Drilling Deep Holes in End Grain
Is this even possible? I seem to always find a way to accommodate goofy architects but this one I am having a hard time with.
From contributor J:
The bit is likely to drift off course drilling a hole that deep in end grain. Some people use an air-cooled bit to help alleviate that problem.
From contributor R:
Ship auger bits are designed to do what you want. They are available in 18" lengths so you will still need an extension or two.
From contributor H:
Dado a groove in the back of the post and fill it with a glued wedge half the depth of the dado. Or put the wire in and then fill with the wedge.
From contributor D:
I have drilled out 7 foot reclaimed columns to be used for lamp bases by running a length of pipe up the hole around an electricians auger bit. The auger tip really pulls the bit, but the pipe seemed to steady it, and I was able to direct it fairly well. I drilled from both directions; not as accurate as the Chunnel but it worked.
From contributor C:
I once saw a man twisted into a knot while using a shipauger bit. That is the tool for the job in my opinion, but you had better be sure to extract it every few inches to clear the chips or it will bind up and if your drill is powerful enough it will twist you in a knot. We welded pencil rod to the end to bore really deep holes.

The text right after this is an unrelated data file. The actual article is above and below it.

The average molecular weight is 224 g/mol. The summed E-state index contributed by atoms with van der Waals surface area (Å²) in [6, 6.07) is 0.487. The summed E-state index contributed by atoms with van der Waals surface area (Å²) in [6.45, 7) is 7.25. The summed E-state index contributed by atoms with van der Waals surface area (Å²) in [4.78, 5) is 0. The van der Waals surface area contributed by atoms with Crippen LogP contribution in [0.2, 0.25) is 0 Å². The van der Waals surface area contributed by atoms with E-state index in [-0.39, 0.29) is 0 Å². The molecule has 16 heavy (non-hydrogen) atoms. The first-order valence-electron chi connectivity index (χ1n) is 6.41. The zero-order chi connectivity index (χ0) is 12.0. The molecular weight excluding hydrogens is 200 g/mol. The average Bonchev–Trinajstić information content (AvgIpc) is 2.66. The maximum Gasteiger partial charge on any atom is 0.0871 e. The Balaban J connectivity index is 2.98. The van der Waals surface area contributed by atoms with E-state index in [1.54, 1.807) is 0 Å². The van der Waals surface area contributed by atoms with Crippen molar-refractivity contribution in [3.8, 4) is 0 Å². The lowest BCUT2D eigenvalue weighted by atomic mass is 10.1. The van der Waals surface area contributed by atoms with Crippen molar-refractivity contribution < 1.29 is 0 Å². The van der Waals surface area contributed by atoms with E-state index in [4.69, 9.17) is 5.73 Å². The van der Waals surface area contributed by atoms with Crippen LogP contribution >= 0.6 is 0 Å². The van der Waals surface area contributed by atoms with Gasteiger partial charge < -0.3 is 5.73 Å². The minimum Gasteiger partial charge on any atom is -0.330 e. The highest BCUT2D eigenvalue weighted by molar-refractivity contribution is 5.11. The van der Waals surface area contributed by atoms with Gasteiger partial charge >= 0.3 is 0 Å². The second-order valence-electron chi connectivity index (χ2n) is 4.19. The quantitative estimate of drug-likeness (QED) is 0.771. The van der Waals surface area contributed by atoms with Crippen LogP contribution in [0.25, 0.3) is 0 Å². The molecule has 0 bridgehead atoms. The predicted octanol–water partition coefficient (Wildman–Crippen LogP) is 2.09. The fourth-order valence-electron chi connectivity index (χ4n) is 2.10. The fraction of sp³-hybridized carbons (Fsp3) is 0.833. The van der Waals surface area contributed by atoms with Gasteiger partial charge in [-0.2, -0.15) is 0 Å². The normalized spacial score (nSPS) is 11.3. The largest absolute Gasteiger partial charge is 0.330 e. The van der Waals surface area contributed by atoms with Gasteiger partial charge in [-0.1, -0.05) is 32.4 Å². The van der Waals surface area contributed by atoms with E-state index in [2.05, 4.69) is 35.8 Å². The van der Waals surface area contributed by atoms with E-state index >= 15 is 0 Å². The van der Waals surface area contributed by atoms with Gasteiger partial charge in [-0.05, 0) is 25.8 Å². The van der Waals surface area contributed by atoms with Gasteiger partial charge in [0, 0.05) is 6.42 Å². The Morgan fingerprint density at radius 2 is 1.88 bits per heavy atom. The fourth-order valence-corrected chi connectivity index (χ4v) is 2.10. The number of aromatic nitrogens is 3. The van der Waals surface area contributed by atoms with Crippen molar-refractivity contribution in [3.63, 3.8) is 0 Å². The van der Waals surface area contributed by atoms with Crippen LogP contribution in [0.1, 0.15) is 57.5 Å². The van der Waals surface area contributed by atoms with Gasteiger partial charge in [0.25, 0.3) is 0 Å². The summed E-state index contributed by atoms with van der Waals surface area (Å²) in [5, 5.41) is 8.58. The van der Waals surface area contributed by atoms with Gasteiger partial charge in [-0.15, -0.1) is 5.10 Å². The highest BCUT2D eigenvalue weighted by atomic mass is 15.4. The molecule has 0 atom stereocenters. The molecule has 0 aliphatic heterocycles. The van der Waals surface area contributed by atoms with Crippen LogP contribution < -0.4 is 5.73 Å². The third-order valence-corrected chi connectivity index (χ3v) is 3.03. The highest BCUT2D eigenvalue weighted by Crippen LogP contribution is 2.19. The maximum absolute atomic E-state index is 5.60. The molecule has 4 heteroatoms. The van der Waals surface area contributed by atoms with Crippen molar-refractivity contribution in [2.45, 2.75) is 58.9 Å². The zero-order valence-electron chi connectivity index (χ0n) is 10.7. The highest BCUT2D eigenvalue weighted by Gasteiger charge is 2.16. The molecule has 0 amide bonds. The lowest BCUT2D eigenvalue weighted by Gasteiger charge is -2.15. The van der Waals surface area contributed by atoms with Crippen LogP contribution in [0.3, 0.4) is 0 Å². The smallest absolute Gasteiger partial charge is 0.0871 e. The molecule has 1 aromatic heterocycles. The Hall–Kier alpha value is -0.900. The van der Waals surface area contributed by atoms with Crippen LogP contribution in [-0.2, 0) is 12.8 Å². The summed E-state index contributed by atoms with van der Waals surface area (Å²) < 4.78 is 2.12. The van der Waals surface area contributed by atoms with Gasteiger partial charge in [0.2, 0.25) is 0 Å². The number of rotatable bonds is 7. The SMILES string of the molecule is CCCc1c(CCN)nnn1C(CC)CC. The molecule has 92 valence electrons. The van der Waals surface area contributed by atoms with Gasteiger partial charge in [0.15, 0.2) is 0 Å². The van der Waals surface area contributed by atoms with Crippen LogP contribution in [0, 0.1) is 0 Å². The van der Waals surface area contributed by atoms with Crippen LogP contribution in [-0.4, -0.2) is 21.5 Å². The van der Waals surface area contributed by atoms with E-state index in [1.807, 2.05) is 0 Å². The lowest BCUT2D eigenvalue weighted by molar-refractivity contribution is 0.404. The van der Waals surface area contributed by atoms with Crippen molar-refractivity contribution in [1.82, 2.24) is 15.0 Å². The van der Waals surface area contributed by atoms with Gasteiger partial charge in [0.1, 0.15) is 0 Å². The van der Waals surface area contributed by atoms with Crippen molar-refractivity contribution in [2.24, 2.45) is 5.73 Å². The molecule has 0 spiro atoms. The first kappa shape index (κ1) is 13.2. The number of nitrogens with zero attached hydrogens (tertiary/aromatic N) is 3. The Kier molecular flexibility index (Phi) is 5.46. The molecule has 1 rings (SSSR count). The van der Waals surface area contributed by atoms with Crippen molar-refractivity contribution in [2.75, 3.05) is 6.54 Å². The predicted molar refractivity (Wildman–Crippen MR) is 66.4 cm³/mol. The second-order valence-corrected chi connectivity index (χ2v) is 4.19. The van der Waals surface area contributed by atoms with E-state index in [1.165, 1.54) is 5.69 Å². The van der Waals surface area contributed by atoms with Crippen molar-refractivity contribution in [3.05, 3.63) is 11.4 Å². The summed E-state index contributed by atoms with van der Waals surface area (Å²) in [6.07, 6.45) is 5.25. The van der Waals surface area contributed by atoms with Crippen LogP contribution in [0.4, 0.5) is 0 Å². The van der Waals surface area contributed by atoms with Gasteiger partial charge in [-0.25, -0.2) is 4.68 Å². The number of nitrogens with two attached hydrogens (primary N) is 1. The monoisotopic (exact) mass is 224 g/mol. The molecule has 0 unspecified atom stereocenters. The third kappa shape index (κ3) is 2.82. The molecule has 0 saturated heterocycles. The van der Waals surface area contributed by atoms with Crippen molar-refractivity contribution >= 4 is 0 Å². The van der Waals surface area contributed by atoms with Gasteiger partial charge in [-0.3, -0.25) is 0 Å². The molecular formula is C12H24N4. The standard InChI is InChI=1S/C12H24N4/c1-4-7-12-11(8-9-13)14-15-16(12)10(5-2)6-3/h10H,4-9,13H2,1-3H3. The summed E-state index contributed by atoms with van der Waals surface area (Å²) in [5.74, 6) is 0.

From contributor A:
This may sound weird, but it actually worked for me when I had to deep drill a precision hole. As the others suggested, we used a deep boring bit with an extension. What we did to ensure that the bore was truly vertical was to station two helpers 90 degrees apart.
Each person eyeballs a sight line ensuring that the drill bit and newel post are parallel. If you drift a little in any direction, your helpers tell you left or right, and you make the slight adjustment as needed.
From contributor S:
I recognize this is an extremely deep hole but you would be surprised at how well a simple jig with a drill bushing clamped to the post can work. Bushings are available in different diameters and different lengths. A longer bushing will obviously help you stay straight on a deeper hole. Bushings help remove any lateral movement of the drill. That is one reason they help keep holes accurate and bits sharp when drilling steel. If you have ever drilled steel on a press and then with a hand drill you will appreciate that drilling with a hand drill and a bushing is closer to drilling on a press than freehand. Also you can start with a smaller diameter hole (if the bit is available) and ream the hole to finished dimension after.
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